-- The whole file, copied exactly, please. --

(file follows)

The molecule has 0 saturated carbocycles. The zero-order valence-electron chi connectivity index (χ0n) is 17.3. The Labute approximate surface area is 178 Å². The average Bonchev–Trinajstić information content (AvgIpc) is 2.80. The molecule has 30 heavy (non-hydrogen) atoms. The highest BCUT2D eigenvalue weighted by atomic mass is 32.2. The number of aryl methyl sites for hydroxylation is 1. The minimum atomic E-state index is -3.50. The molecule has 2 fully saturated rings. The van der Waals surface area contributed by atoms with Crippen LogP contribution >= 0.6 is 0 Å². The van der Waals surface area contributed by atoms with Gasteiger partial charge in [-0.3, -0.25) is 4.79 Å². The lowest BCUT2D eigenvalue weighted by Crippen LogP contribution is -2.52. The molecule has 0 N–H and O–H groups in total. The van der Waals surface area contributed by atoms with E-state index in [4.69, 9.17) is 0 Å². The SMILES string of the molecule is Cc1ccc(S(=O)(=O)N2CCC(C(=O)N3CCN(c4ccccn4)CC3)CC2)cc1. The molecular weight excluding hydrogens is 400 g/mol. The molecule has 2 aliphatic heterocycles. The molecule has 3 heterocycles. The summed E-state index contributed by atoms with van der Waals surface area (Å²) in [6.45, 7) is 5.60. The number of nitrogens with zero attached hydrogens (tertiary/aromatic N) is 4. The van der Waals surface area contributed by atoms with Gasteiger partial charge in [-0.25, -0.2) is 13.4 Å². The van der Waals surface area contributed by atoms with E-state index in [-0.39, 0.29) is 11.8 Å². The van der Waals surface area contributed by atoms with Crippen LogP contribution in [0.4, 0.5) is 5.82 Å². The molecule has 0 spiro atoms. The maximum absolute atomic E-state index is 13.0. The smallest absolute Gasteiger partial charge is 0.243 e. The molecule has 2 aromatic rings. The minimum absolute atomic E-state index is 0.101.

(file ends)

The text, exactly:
The molecule has 0 saturated carbocycles. The zero-order valence-electron chi connectivity index (χ0n) is 17.3. The Labute approximate surface area is 178 Å². The average Bonchev–Trinajstić information content (AvgIpc) is 2.80. The molecule has 30 heavy (non-hydrogen) atoms. The highest BCUT2D eigenvalue weighted by atomic mass is 32.2. The number of aryl methyl sites for hydroxylation is 1. The minimum atomic E-state index is -3.50. The molecule has 2 fully saturated rings. The van der Waals surface area contributed by atoms with Crippen LogP contribution >= 0.6 is 0 Å². The van der Waals surface area contributed by atoms with Gasteiger partial charge in [-0.3, -0.25) is 4.79 Å². The lowest BCUT2D eigenvalue weighted by Crippen LogP contribution is -2.52. The molecule has 0 N–H and O–H groups in total. The van der Waals surface area contributed by atoms with E-state index in [4.69, 9.17) is 0 Å². The SMILES string of the molecule is Cc1ccc(S(=O)(=O)N2CCC(C(=O)N3CCN(c4ccccn4)CC3)CC2)cc1. The molecular weight excluding hydrogens is 400 g/mol. The molecule has 2 aliphatic heterocycles. The molecule has 3 heterocycles. The summed E-state index contributed by atoms with van der Waals surface area (Å²) in [6.45, 7) is 5.60. The number of nitrogens with zero attached hydrogens (tertiary/aromatic N) is 4. The van der Waals surface area contributed by atoms with Gasteiger partial charge in [-0.25, -0.2) is 13.4 Å². The van der Waals surface area contributed by atoms with E-state index in [-0.39, 0.29) is 11.8 Å². The van der Waals surface area contributed by atoms with Crippen LogP contribution in [0.4, 0.5) is 5.82 Å². The molecule has 0 spiro atoms. The maximum absolute atomic E-state index is 13.0. The smallest absolute Gasteiger partial charge is 0.243 e. The molecule has 2 aromatic rings. The minimum absolute atomic E-state index is 0.101.